Trip report: Sunderbans National Park, May 2015

Trip Report:        Sunderbans National Park

Dates:                   1-May to 3-May, 2015

Camp:                   Sunderban Jungle Camp on Bali Island

Who:                     VV and KB

Avicennea

Given the time that has passed, I’ll dispense with text and try to capture as much of the experience as possible via the images I can find. It is quite possible that between my patchy notes and patchier memory some errors have crept in.

I should mention that we were guided by a young and very competent naturalist called Animesh Manna who knows his stuff. Mangrove tree identification is a tricky animal for the unseasoned, and Animesh was exceptionally patient in helping us get the hang of it. He is a gifted spotter too and knows his birds.

Pictures are below the descriptions.

Flora

Avicennia marina. “Peara Bayen”. So named because the trunk is reminiscent of the guava tree’s blotchy, peeling trunk. This tree was extremely common.

Avicinnea marina

Rhizophora apiculata. “Garjan”. With its distinctive stilt roots.

Garjan

Garjan pods

Garjan pods 2

Bruguiera gymnorrhiza. “Kankra”. With its buttress roots.

Kankra buttress roots

Excoecaria agallocha. “Genwa”.  Red-leaved at this time of the year. The roots are snake-like with bulbs at the base. The sap is reputed to cause blindness, and the leaves when dried and powdered serve as an effective fish poison.

Keonwa red leaves snake roots bulbs in base

Snakelike roots

Ceriops decandra. “Jhamti/Jale Garan”. Rounded leaves reaching up; broom-like roots. Ceriops tagal – “Math/Jat Garan” has buttressed roots I believe (although my notes describe them as dome shaped for some reason).

Goran upward round leaves broom roots

Suaeda maritima. “Giriya Sak”. A shrub.

Giria shrub

Spiky roots of Kaura/Keora. Sonneratia spp.

Kewr spiky roots

Sonneratia apetala flowers.

Kewra flowers

Kewra yellow flowers

Pneumatophores reach out for air to compensate for the anoxic mud beneath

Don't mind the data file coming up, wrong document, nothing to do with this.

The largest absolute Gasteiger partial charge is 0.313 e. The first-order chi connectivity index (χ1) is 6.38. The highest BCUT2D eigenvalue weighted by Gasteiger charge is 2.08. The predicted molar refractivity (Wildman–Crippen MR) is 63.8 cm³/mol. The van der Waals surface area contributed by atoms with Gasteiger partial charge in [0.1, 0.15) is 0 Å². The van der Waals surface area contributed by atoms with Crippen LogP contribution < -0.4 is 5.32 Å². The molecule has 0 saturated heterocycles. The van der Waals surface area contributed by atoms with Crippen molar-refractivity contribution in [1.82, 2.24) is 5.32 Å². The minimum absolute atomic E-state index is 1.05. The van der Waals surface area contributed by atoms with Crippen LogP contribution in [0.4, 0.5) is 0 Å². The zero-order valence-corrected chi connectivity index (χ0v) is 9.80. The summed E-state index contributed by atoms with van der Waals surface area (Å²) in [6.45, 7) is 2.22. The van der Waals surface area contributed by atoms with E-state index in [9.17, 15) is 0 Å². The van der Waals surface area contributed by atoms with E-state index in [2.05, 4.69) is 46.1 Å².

Garjan pneumatopores possibly

Aerial roots of Avicennia alba. There are three species commonly seen. Avicennia alba, A. marina and A. officinalis. Of these, only A. alba has aerial roots.

Bayan Avicennia aerial roots 2

“Dhundul”, Xylocarpus granatum

Dhundul, Xylocarpus zanata

Fruit of Dhundul

Dhundul, Xylocarpus zanata

Tiger palm. Phoenix palludosa. “Hental/Bogra”. Fairly plentiful.

Tiger palm phoenix palludosa 4

Nypa fruticans. The Nypa palm. “Golpata”. Having seen pictures of large barges laboring under tons of fronds, it came as a surprise that this palm was sparingly seen. Turns out the large clusters are evidently all on the Bangladesh side.

Nypa palm

Fruit of Heritiera fomes. The “Sundari”. The tree for which the place is named. Another big surprise. Much of this occurs on the Bangladesh side. The few isolated specimens seen along the banks were slender and sickly looking.

Sundari flowers

Aegiceras corniculatum. “Khalsi/Kholsi”. Typically seen leaning over the water’s edge. Bulk of the nectar that goes into making the famed honey that the Sunderbans produces is drawn from the flower of this tree.

Kholsi lean over water

Kholsi flowers most honey prod

Porteresia coarctata. “Dhani ghas”, Mangrove grass or Paddy grass.

Paddy grass or Mangrove grass

Imperata cylindrical. Spear grass. I hope the identification was accurate.

Spear grass

Fauna

There was reasonable variety of avifauna. Collared kingfishers were commonly met with and their calls heard even more frequently. We saw the brown-winged kingfisher a few times. We heard the calls of the Mangrove pitta at the Sajnekhali watchtower many times, but didn’t catch sight of the bird. We thought we heard the Mangrove whistler once, but certainly did not see one. We also saw orange-breasted green pigeons at the same watchtower. The Pacific golden plover, Whimbrel and the Changeable hawk eagle (dark morph) were three other candidates on our list that we did get to see.

We were aware that chances of seeing either a tiger or a fishing cat were slim. Or the King cobra for that matter. We did want to see salties and saw just one individual. It would have been nice to see one of the dolphin species, but they are not easy to come by.

Large egret patrolling the shallows

Large egret

Lesser adjutant stork.